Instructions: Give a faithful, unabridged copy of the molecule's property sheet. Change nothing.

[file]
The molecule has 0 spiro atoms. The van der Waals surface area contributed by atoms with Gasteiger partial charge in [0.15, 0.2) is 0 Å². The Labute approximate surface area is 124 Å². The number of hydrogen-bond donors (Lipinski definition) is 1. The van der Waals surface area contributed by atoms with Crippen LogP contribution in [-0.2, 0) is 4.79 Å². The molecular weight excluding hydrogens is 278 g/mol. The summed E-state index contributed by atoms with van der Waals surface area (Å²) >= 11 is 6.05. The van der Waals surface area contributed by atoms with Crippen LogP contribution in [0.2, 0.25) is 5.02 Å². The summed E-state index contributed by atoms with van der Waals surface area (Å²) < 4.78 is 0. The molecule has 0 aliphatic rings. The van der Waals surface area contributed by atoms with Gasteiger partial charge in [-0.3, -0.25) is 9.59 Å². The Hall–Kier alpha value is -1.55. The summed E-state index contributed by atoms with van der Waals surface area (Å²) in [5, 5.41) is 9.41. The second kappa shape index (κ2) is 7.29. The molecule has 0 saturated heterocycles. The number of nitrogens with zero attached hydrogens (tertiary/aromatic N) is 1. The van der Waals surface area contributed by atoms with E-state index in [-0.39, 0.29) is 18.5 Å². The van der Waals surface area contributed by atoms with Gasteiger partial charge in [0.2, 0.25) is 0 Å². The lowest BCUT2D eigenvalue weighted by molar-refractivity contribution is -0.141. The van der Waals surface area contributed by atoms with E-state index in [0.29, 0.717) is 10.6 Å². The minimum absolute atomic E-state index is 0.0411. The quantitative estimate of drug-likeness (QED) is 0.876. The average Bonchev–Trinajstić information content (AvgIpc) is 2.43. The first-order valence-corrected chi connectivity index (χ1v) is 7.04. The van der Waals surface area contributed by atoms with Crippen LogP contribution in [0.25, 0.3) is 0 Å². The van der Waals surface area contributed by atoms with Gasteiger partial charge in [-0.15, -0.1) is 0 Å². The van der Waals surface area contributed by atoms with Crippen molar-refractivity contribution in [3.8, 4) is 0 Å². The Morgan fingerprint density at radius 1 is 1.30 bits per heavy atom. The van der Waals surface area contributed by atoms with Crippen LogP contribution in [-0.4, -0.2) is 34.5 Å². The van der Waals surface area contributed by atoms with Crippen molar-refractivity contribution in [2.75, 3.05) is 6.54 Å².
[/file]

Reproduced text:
The molecule has 0 spiro atoms. The van der Waals surface area contributed by atoms with Gasteiger partial charge in [0.15, 0.2) is 0 Å². The Labute approximate surface area is 124 Å². The number of hydrogen-bond donors (Lipinski definition) is 1. The van der Waals surface area contributed by atoms with Crippen LogP contribution in [-0.2, 0) is 4.79 Å². The molecular weight excluding hydrogens is 278 g/mol. The summed E-state index contributed by atoms with van der Waals surface area (Å²) >= 11 is 6.05. The van der Waals surface area contributed by atoms with Crippen LogP contribution in [0.2, 0.25) is 5.02 Å². The summed E-state index contributed by atoms with van der Waals surface area (Å²) < 4.78 is 0. The molecule has 0 aliphatic rings. The van der Waals surface area contributed by atoms with Gasteiger partial charge in [-0.3, -0.25) is 9.59 Å². The Hall–Kier alpha value is -1.55. The summed E-state index contributed by atoms with van der Waals surface area (Å²) in [5, 5.41) is 9.41. The second kappa shape index (κ2) is 7.29. The molecule has 0 saturated heterocycles. The number of nitrogens with zero attached hydrogens (tertiary/aromatic N) is 1. The van der Waals surface area contributed by atoms with E-state index in [-0.39, 0.29) is 18.5 Å². The van der Waals surface area contributed by atoms with Gasteiger partial charge in [0.2, 0.25) is 0 Å². The lowest BCUT2D eigenvalue weighted by molar-refractivity contribution is -0.141. The van der Waals surface area contributed by atoms with E-state index in [0.29, 0.717) is 10.6 Å². The minimum absolute atomic E-state index is 0.0411. The quantitative estimate of drug-likeness (QED) is 0.876. The average Bonchev–Trinajstić information content (AvgIpc) is 2.43. The first-order valence-corrected chi connectivity index (χ1v) is 7.04. The van der Waals surface area contributed by atoms with Crippen LogP contribution in [0.25, 0.3) is 0 Å². The van der Waals surface area contributed by atoms with Gasteiger partial charge in [-0.15, -0.1) is 0 Å². The van der Waals surface area contributed by atoms with Crippen molar-refractivity contribution in [3.8, 4) is 0 Å². The Morgan fingerprint density at radius 1 is 1.30 bits per heavy atom. The van der Waals surface area contributed by atoms with Crippen LogP contribution in [-0.4, -0.2) is 34.5 Å². The van der Waals surface area contributed by atoms with Crippen molar-refractivity contribution in [2.75, 3.05) is 6.54 Å².